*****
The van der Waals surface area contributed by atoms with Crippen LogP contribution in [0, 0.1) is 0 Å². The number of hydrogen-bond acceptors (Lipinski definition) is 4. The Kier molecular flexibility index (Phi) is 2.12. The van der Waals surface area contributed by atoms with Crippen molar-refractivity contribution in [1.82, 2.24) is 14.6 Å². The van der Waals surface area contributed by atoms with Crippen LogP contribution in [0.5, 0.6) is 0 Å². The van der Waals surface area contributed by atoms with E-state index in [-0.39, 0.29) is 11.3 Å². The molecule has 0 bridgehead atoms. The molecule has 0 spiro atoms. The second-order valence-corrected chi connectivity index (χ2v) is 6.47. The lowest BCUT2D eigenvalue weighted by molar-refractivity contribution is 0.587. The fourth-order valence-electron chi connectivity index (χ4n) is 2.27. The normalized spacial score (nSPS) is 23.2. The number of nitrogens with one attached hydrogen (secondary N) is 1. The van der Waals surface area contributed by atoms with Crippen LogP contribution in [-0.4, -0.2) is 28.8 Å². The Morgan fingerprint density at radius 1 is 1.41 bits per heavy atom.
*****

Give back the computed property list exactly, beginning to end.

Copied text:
The van der Waals surface area contributed by atoms with Crippen LogP contribution in [0, 0.1) is 0 Å². The number of hydrogen-bond acceptors (Lipinski definition) is 4. The Kier molecular flexibility index (Phi) is 2.12. The van der Waals surface area contributed by atoms with Crippen molar-refractivity contribution in [1.82, 2.24) is 14.6 Å². The van der Waals surface area contributed by atoms with Crippen LogP contribution in [0.5, 0.6) is 0 Å². The van der Waals surface area contributed by atoms with E-state index in [-0.39, 0.29) is 11.3 Å². The molecule has 0 bridgehead atoms. The molecule has 0 spiro atoms. The second-order valence-corrected chi connectivity index (χ2v) is 6.47. The lowest BCUT2D eigenvalue weighted by molar-refractivity contribution is 0.587. The fourth-order valence-electron chi connectivity index (χ4n) is 2.27. The normalized spacial score (nSPS) is 23.2. The number of nitrogens with one attached hydrogen (secondary N) is 1. The van der Waals surface area contributed by atoms with Crippen LogP contribution in [-0.4, -0.2) is 28.8 Å². The Morgan fingerprint density at radius 1 is 1.41 bits per heavy atom.